This method has worked really well.  My teens seem to be gaining practice and experience in controlling themselves with media, and if they make mistakes, we talk to them right away about how they feel about it, and what they can do to not have harmful consequences.  If we have accidentally given them too much freedom, too early, before they are mature enough to handle it, we go back and take control until they are mature enough to handle it.

Another thing is, we try to let teens have control in things that don't matter, such as how they wear their hair.  If they want to get a mohawk, we let them.  If they want to eat 5 donuts and get sick...we let them try that.  It usually only happens once.  This is because teens will try to express their individuality and experiment, and it is better if they experiment on things that won't harm them.  Let them find out that their parents were right, and they shouldn't have procrastinated that school project so much.  This will improve your credibility and they will learn faster.  But always be teaching along the way and offering support...not taking away their consequences, but telling them you love them.  You can ask them how they can do better in the future.  Remember that different children will be more or less mature and you will have to gauge how to treat each one individually according to their maturity.

Because we let teens have control in things that don't matter, it gives us the leeway to control in things that ARE harmful.  We give them strong boundaries against truly harmful things.  For instance, we don't let our kids go to parties with alcohol or drugs.  We teach that being around that kind of thing over time will break down their resistance and they will eventually succumb to peer pressure.  We don't let our kids look at pornography because we teach that it is harmful and addictive.  We also don't let them go to rated R movies, and we teach that they need to make sure the PG13's aren't harmful before they watch them, though we let them choose what PG13's they watch, so they can gain experience.  We let our children choose what they wear, but we teach strongly that they need to be modest to avoid serious consequences in attracting the wrong kind of attention.  If my daughter chooses something questionable, usually I teach some more and she decides to wear something else.  Because I have spent a lot of time loving her, with the 5 love languages, she listens to me.   So you have to take a look at your own personal and family standards and see what to control and not control, and what you think will be harmful, and what doesn't matter.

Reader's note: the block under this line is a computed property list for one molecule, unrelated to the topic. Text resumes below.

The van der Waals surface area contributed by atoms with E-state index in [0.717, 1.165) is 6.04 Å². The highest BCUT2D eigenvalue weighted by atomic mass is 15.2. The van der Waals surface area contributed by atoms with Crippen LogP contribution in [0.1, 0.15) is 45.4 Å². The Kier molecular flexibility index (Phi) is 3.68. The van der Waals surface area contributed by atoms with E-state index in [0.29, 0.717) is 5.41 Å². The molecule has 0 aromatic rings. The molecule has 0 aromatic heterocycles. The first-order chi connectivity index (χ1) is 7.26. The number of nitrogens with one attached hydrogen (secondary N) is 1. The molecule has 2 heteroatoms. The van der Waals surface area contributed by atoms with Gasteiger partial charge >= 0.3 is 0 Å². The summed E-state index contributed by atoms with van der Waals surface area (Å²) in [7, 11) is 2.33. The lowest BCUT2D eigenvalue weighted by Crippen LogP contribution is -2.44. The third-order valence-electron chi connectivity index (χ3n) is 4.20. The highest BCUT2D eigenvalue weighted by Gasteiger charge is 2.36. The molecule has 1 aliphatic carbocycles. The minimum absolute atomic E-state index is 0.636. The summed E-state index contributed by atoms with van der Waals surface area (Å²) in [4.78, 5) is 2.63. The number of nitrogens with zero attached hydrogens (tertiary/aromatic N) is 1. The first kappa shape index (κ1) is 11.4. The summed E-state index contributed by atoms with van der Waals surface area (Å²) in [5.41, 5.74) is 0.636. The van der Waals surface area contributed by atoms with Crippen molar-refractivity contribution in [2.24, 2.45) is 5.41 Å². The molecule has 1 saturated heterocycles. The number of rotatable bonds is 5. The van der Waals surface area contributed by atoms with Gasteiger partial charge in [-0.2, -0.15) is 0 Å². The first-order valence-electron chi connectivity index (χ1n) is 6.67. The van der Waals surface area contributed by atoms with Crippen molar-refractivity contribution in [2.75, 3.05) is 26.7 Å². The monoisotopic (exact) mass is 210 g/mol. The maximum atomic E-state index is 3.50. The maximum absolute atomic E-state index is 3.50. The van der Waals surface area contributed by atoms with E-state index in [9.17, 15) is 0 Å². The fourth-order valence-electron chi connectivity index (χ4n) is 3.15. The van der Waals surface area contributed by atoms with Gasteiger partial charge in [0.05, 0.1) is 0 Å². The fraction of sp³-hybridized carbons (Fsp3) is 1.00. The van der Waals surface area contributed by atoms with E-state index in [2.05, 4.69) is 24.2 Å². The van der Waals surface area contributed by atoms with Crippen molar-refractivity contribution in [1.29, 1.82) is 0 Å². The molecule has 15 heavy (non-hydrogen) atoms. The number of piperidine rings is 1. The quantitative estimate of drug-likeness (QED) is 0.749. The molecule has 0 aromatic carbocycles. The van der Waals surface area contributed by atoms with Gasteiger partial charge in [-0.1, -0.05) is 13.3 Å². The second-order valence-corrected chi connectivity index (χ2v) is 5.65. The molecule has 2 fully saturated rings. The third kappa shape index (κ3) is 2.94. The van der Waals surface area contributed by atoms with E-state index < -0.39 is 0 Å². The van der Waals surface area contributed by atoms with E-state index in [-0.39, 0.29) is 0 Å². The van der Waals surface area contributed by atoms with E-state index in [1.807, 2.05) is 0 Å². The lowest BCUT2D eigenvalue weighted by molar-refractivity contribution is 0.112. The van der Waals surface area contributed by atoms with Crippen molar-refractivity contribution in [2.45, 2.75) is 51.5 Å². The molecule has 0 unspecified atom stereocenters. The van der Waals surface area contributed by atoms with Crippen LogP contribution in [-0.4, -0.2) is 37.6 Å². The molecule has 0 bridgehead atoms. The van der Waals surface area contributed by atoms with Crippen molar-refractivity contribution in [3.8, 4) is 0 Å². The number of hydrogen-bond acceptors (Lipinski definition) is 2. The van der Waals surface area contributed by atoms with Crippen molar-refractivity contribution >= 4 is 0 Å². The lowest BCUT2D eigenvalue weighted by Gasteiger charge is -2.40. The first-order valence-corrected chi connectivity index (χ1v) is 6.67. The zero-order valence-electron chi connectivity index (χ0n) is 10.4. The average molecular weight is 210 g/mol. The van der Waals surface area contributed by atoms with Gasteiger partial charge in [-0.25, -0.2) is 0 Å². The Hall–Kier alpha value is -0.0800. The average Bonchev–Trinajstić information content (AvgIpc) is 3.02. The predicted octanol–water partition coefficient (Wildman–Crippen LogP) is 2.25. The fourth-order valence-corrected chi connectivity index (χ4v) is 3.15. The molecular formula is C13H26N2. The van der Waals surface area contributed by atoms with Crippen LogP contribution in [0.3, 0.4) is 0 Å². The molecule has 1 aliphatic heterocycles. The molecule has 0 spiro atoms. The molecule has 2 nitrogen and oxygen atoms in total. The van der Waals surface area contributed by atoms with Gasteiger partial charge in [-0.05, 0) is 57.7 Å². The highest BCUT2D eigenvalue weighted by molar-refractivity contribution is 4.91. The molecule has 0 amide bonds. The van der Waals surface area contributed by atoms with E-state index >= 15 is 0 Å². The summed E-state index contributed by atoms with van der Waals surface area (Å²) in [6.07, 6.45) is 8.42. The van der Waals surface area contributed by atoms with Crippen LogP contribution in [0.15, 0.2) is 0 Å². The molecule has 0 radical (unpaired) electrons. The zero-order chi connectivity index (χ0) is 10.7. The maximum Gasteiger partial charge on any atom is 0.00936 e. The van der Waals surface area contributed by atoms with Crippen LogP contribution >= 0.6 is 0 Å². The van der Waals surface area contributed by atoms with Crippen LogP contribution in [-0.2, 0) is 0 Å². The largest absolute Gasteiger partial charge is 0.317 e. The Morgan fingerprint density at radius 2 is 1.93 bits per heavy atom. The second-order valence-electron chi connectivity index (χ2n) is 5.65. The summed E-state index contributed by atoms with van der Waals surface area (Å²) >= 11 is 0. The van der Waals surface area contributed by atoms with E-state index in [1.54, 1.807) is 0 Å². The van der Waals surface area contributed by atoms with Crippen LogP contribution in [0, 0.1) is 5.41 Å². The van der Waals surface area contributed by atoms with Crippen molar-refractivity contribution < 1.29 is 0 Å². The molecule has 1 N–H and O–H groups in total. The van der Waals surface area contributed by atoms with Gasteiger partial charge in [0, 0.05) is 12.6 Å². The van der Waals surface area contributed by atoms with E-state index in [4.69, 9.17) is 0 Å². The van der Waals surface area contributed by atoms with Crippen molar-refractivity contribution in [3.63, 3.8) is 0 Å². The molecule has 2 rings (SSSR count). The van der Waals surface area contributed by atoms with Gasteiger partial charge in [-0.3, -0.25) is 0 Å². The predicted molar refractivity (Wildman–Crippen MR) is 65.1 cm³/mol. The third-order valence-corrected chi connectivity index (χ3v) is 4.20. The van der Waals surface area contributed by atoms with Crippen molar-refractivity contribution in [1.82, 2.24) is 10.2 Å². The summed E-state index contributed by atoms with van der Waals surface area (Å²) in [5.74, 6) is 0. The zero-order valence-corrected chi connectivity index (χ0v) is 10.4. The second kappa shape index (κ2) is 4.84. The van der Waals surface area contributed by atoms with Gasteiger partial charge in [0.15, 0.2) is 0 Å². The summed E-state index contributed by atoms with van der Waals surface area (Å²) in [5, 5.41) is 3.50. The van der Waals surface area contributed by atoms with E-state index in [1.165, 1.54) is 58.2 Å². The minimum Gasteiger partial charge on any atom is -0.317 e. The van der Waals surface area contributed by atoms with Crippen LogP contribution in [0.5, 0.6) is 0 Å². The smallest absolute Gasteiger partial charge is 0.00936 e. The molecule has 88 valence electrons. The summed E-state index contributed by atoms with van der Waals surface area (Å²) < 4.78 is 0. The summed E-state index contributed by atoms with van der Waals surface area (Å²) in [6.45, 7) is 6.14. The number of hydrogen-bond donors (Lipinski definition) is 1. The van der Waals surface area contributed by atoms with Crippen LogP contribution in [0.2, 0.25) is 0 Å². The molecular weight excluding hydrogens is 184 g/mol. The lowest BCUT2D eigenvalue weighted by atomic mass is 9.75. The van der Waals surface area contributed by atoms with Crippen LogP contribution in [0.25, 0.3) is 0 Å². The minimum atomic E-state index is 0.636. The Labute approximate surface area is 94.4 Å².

One last note...children won't care how much you know until they know how much you care.  So keep giving them those love languages, so that they are ready and willing to listen to you when you teach.

I hope this helps your family.  It is definitely something you have to constantly work on and watch over.  But given experience under your watchful eye, your teens should be ready to control themselves better once they leave home.

Monday, June 23, 2014

My Favorite Recipe Book


You may have been wondering why I never post any fast recipes for busy families like I do on my writing blog.  Probably not, but I'm going to tell you anyway because it's going to CHANGE YOUR LIFE!!  And after I posted about how important family dinner is to families, I needed to give some practical advice on how to make that happen!

The reason I haven't been posting fast recipes for the busy mother is because I no longer NEED them.  Because I found the greatest recipe book on earth. (That may be the humorist exaggeration taking over in me, but it's how I feel.)  The book is called, Slow Cooker Revolution, by America's Test Kitchen.

I do not exaggerate when I say I cook out of this every day.  It is full of slow cooker recipes that do not look and taste like mush at the end of the day.  They use real ingredients and the spices they use give it amazing flavor.  My kids LOVE everything I have made from this book, as does my husband.  No, this is not an infomercial, this is just a mother saying to all of you people like me who struggle to get dinner on when we are so busy parenting and writing;  this will solve your problem!